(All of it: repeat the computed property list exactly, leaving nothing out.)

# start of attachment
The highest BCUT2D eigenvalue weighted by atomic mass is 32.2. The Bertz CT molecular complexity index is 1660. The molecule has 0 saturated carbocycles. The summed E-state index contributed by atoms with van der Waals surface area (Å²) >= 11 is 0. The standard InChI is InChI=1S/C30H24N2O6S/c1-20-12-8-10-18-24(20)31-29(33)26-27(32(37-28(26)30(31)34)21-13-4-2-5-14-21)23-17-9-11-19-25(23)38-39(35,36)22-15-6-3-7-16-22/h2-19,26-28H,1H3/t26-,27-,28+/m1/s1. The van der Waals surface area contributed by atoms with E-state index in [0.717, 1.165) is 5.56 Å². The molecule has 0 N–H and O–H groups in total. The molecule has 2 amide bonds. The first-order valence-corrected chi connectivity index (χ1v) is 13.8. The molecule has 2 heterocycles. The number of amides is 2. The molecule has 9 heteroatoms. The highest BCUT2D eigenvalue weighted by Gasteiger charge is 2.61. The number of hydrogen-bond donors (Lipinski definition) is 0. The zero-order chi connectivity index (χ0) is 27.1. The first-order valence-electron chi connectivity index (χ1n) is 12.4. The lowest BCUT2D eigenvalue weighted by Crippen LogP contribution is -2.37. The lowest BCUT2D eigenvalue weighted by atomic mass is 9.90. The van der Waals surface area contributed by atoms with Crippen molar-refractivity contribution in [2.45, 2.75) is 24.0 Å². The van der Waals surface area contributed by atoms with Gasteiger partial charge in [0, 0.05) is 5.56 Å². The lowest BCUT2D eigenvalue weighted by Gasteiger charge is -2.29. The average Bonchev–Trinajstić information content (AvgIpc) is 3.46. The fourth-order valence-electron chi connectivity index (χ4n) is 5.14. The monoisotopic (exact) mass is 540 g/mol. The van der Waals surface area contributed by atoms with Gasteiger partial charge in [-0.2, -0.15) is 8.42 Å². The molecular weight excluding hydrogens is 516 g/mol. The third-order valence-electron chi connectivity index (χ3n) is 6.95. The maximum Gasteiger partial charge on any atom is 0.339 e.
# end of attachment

The highest BCUT2D eigenvalue weighted by atomic mass is 32.2. The Bertz CT molecular complexity index is 1660. The molecule has 0 saturated carbocycles. The summed E-state index contributed by atoms with van der Waals surface area (Å²) >= 11 is 0. The standard InChI is InChI=1S/C30H24N2O6S/c1-20-12-8-10-18-24(20)31-29(33)26-27(32(37-28(26)30(31)34)21-13-4-2-5-14-21)23-17-9-11-19-25(23)38-39(35,36)22-15-6-3-7-16-22/h2-19,26-28H,1H3/t26-,27-,28+/m1/s1. The van der Waals surface area contributed by atoms with E-state index in [0.717, 1.165) is 5.56 Å². The molecule has 0 N–H and O–H groups in total. The molecule has 2 amide bonds. The first-order valence-corrected chi connectivity index (χ1v) is 13.8. The molecule has 2 heterocycles. The number of amides is 2. The molecule has 9 heteroatoms. The highest BCUT2D eigenvalue weighted by Gasteiger charge is 2.61. The number of hydrogen-bond donors (Lipinski definition) is 0. The zero-order chi connectivity index (χ0) is 27.1. The first-order valence-electron chi connectivity index (χ1n) is 12.4. The lowest BCUT2D eigenvalue weighted by Crippen LogP contribution is -2.37. The lowest BCUT2D eigenvalue weighted by atomic mass is 9.90. The van der Waals surface area contributed by atoms with Crippen molar-refractivity contribution in [2.45, 2.75) is 24.0 Å². The van der Waals surface area contributed by atoms with Gasteiger partial charge in [0, 0.05) is 5.56 Å². The lowest BCUT2D eigenvalue weighted by Gasteiger charge is -2.29. The average Bonchev–Trinajstić information content (AvgIpc) is 3.46. The fourth-order valence-electron chi connectivity index (χ4n) is 5.14. The monoisotopic (exact) mass is 540 g/mol. The van der Waals surface area contributed by atoms with Gasteiger partial charge in [-0.2, -0.15) is 8.42 Å². The molecular weight excluding hydrogens is 516 g/mol. The third-order valence-electron chi connectivity index (χ3n) is 6.95. The maximum Gasteiger partial charge on any atom is 0.339 e.